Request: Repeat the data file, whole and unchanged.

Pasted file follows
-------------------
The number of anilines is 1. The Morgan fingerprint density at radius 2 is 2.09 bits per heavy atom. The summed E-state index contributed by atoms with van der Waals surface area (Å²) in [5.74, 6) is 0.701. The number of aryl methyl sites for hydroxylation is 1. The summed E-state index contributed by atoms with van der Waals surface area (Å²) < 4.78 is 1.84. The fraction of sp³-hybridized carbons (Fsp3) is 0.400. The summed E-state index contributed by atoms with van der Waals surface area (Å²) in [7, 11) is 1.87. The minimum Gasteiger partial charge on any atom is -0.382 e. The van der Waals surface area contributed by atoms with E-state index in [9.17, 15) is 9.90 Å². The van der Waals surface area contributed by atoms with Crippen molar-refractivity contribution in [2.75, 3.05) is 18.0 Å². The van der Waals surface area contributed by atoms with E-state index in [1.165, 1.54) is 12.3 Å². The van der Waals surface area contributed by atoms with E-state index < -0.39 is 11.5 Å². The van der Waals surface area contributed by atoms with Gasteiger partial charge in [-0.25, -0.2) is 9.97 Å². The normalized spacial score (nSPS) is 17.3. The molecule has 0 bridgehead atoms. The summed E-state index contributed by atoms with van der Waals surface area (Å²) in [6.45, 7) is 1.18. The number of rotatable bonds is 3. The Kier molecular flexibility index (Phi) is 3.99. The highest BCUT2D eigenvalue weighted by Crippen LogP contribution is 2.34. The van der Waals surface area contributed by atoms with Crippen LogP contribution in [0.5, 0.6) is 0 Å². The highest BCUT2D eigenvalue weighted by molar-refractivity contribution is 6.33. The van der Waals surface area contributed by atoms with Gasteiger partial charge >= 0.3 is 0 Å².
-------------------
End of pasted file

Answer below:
The number of anilines is 1. The Morgan fingerprint density at radius 2 is 2.09 bits per heavy atom. The summed E-state index contributed by atoms with van der Waals surface area (Å²) in [5.74, 6) is 0.701. The number of aryl methyl sites for hydroxylation is 1. The summed E-state index contributed by atoms with van der Waals surface area (Å²) < 4.78 is 1.84. The fraction of sp³-hybridized carbons (Fsp3) is 0.400. The summed E-state index contributed by atoms with van der Waals surface area (Å²) in [7, 11) is 1.87. The minimum Gasteiger partial charge on any atom is -0.382 e. The van der Waals surface area contributed by atoms with E-state index in [9.17, 15) is 9.90 Å². The van der Waals surface area contributed by atoms with Crippen molar-refractivity contribution in [2.75, 3.05) is 18.0 Å². The van der Waals surface area contributed by atoms with E-state index in [1.165, 1.54) is 12.3 Å². The van der Waals surface area contributed by atoms with E-state index < -0.39 is 11.5 Å². The van der Waals surface area contributed by atoms with Gasteiger partial charge in [-0.25, -0.2) is 9.97 Å². The normalized spacial score (nSPS) is 17.3. The molecule has 0 bridgehead atoms. The summed E-state index contributed by atoms with van der Waals surface area (Å²) in [6.45, 7) is 1.18. The number of rotatable bonds is 3. The Kier molecular flexibility index (Phi) is 3.99. The highest BCUT2D eigenvalue weighted by Crippen LogP contribution is 2.34. The van der Waals surface area contributed by atoms with Crippen LogP contribution in [0.5, 0.6) is 0 Å². The highest BCUT2D eigenvalue weighted by molar-refractivity contribution is 6.33. The van der Waals surface area contributed by atoms with Gasteiger partial charge >= 0.3 is 0 Å².